Editor’s note: Tuesday night’s game between the Indians and Chicago White Sox was not completed in time for this edition. For the result, please visit www.ohio.com.

NEW YORK: Sandy Alderson all but said “tick, tick, tick.”

New York Mets players are running out of time to turn around their season, and the team’s general manager takes the responsibility as the person in charge of assembling the roster.

“When you’re scoring runs at the anemic rate that we have, something hasn’t worked. So from that standpoint, I take full responsibility for where we are,” he said Tuesday during a telephone news conference. “I’m not happy about it. But at the same time, the job now is to figure out how to fix it and improve it. And that’s what we’re focused on over the next several weeks.”

The Mets started 11-1 under new manager and former Indians pitching coach Mickey Calloway but began Tuesday 28-34 and fourth in the NL East, 7½ games behind the first-place Washington Nationals. The injury-ravaged Mets are 28th in runs and 25th among the 30 teams in batting average at .230. The offense has been unable to support a pitching staff that is 15th in ERA at 4.03.

As the All-Star Game next month and the July 31 trade deadline approach, Alderson would consider retooling if the record doesn’t improve.

“We have to at least be thinking about what our options may be or what our situation is as we get close to the trade deadline,” he said. “The focus is on the short term and improving the results on the field, but obviously we’re cognizant of the baseball calendar and where we need to be in a few weeks and what the options are for change as we get into July.”

He hasn’t determined the extent of possible turnover.

“Could we get younger very quickly? Probably yes,” Alderson said. “Then the question really is between where we are now and what we think we can be next season and years after that I think, again, is a function of at least of some extent, not totally, but at least of some extent, of what happens over the next few weeks.”

The Mets designated first baseman Adrian Gonzalez for assignment after stopping an eight-game losing streak Sunday night and did the same to catcher Jose Lobaton on Tuesday. First baseman Dominic Smith was recalled from Las Vegas and the Mets selected the contract of infielder/outfielder Ty Kelly from Triple-A Las Vegas.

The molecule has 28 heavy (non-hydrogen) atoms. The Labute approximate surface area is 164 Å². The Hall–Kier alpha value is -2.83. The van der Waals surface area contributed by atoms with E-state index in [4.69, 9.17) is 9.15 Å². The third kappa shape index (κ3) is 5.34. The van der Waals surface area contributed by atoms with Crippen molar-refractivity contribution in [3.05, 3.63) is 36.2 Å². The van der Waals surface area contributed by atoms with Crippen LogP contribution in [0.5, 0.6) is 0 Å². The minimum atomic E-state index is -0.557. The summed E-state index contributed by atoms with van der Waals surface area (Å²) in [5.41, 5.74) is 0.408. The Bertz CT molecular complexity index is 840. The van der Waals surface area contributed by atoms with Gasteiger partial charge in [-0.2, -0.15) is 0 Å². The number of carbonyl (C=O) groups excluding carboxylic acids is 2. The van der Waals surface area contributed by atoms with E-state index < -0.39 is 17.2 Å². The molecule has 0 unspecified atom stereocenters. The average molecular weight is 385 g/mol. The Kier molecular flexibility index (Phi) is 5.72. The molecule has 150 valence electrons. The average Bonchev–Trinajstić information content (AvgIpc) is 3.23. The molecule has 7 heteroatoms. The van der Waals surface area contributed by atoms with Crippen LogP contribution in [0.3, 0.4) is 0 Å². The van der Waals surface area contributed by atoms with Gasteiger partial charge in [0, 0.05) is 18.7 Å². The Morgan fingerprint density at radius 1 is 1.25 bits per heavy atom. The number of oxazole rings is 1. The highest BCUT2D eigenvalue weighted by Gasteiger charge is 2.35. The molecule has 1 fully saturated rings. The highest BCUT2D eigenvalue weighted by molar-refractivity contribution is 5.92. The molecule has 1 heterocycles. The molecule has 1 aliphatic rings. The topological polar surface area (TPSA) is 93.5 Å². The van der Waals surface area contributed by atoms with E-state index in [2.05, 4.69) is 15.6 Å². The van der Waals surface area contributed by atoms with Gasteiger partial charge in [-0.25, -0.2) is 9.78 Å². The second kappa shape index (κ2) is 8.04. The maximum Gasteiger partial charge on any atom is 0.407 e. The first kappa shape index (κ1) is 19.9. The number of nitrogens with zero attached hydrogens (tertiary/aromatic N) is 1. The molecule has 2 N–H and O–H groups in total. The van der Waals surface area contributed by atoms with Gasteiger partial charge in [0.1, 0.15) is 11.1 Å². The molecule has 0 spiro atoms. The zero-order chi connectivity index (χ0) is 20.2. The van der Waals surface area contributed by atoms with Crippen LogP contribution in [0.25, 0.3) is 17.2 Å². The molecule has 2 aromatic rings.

A five-time All-Star, the 36-year-old Gonzalez hit .237 with six home runs, 26 RBI and a .654 OPS.

Infielder Jose Reyes, who turned 35 Monday, could be among the next to exit. A four-time All-Star during his first stint with the Mets from 2003-11, Reyes is hitting .148 with three RBI in 74 at-bats. Reyes’ place on the roster appears to have been extended by concerns over Asdrubal Cabrera’s tight hamstring.

“I’m obviously aware, very cognizant of his history with the Mets,” Alderson sad. “On the other hand, I can assure you that the decision on Jose or any other player is going to be on the merits. Now people may quibble with that decision or a decision of that type or the timing of a decision of that type, but we are committed to putting the best team we can on the field.”

The Mets’ lack of options is part of the equation.

“To some extent, this is an indictment of other personnel,” he said. “We have to have somebody that we want to replace him.”

Key spots have not produced because of injuries, and Alderson updated the ailment report.

• Slugging outfielder Yoenis Cespedes, out since May 13, cut short a minor-league injury rehabilitation assignment last weekend after two games and four at-bats.

“He still feels soreness in that hip flexor,” Alderson said. “We’ve got to get that out. So I can’t give you a best-case scenario, I can’t give you a worst-case scenario, either.”

• Pitcher Noah Syndergaard hasn’t pitched since May 25 because of a strained ligament in his right index finger.

“Noah is getting a second opinion,” Alderson said, predicting the team would get a report Wednesday.

• Right-hander reliever A.J. Ramos, who hasn’t pitched since May 26 because of a strained pitching shoulder, sought a second opinion.

“He’s deciding this week surgery or a more conservative treatment,” Alderson said. “We certainly don’t expect him back anytime soon.”